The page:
5 simple ways to let down your nets

Put out into the deep,” Jesus told a bemused Simon Peter in Sunday’s Gospel, “and let down your nets for a catch” (Luke 5.4).

Peter may not have known much, but he knew a thing or two about fishing. And after a fruitless night trying to snatch any of the slippery critters, the prospects of netting a few in the light of day seemed nil. 

Jesus, of course, had other plans. And as the dingy started to sink from the weight of his catch, Peter may have had the thought, “When Jesus says ‘Let down your nets,’ I can probably just trust Him to take care of the rest.”

This story is a figure for Christian witness. Our Lord proceeded to inform Peter and company that from then on they’d be catching people instead of tilapia. The not-so-subtle message of the miracle is that our task as witnesses of the gospel is simply to “let down our nets”—make ourselves available for the Spirit’s work, vessels for the Word to exercise its power.

Here are 5 simple ways that you can let down your nets this week.

1. Hang out on the front porch.

Not everyone has a front porch, I grant, but if you do…use it! Summer is porch-sitting season. I’m amazed how many conversations I get into simply by sitting on my tookus out on the stoop. They don’t typically turn into gospel-sharing moments straight-away, mind you, but with the net down you never know what you’ll catch.

2. Learn the name of your usual barista/check-out clerk/gas station attendant.

I have those people in my day-to-day life that I see on a regular basis but who are strangers to me. You, too? If you don’t know someone’s name, you have about a 0.3% chance of developing any sort of relationship (that’s an unscientific estimate). If you know their name you probably won’t become BFFs, but you might make someone’s day.

3. Write a hand-written thank-you note.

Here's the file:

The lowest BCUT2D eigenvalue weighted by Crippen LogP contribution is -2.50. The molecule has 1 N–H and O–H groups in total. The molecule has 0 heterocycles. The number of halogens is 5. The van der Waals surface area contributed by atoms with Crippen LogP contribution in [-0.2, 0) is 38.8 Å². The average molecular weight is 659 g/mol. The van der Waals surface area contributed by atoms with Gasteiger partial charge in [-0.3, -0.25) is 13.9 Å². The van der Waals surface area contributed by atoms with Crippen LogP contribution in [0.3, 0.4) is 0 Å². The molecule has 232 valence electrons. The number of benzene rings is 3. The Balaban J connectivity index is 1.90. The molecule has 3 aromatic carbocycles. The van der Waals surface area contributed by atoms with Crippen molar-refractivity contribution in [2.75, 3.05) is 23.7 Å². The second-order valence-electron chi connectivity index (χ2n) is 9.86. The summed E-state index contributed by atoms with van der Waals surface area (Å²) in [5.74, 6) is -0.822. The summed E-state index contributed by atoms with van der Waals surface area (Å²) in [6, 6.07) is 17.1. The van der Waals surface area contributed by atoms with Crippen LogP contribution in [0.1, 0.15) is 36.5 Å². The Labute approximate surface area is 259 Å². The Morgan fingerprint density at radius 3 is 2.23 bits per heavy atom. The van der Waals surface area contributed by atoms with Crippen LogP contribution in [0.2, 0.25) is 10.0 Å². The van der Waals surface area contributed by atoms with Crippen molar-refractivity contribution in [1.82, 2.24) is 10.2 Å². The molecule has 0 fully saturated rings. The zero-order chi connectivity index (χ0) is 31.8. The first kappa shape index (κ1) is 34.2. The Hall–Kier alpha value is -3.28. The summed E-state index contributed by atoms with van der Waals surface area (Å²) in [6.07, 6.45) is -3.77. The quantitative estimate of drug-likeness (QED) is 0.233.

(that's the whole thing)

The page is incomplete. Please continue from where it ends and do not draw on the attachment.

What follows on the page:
I’m a huge advocate for those old-fashioned human kindnesses that our hyper digital world has mostly forgotten. Have you received a hand-written note lately? What a difference from an e-mail or, worse yet, a text message. Maybe you have a neighbor or co-worker who gets overlooked. Drop them a note—doesn’t have to be a tome, just a few sentences—and let them know you’ve taken notice.

4. Hold that small talk an extra beat.

I’ll confess: I’m not a big fan of small talk. I’d just as soon get right to the really weighty topics. But small talk serves a vital purpose in human interaction, and if allowed to percolate for a moment can turn in to something more. This week you’ll find yourself in a conversation with someone that seems to have potential to go a little deeper. Then you get that twinge that tells you, “Okay, time to move on.” When you feel the twinge, don’t take the conversational off-ramp. Let the talk linger a little bit and see if you don’t net something more.

5. Host a garage sale.

As the proud veteran of a recent garage sale, I can tell you that it’s a great feeling to have people give you money to get rid of stuff you need to get rid of anyway. Part of it is no doubt good old curiosity, folks on the block wanting to see what kind of stuff you’ve got laying about. Be that as it may, I was pleasantly surprised to see how it also became a chance to meet people from the neighborhood—and you have natural conversation starters right there.

The words of the hymn “Take My Life and Let It Be” (LSB 783) come to mind:

Take my life and let it be
Consecrated, Lord, to Thee;
Take my moments and my days,
Let them flow in ceaseless praise.

May that be your prayer this week, as you let down your nets and let the Lord take care of the rest.



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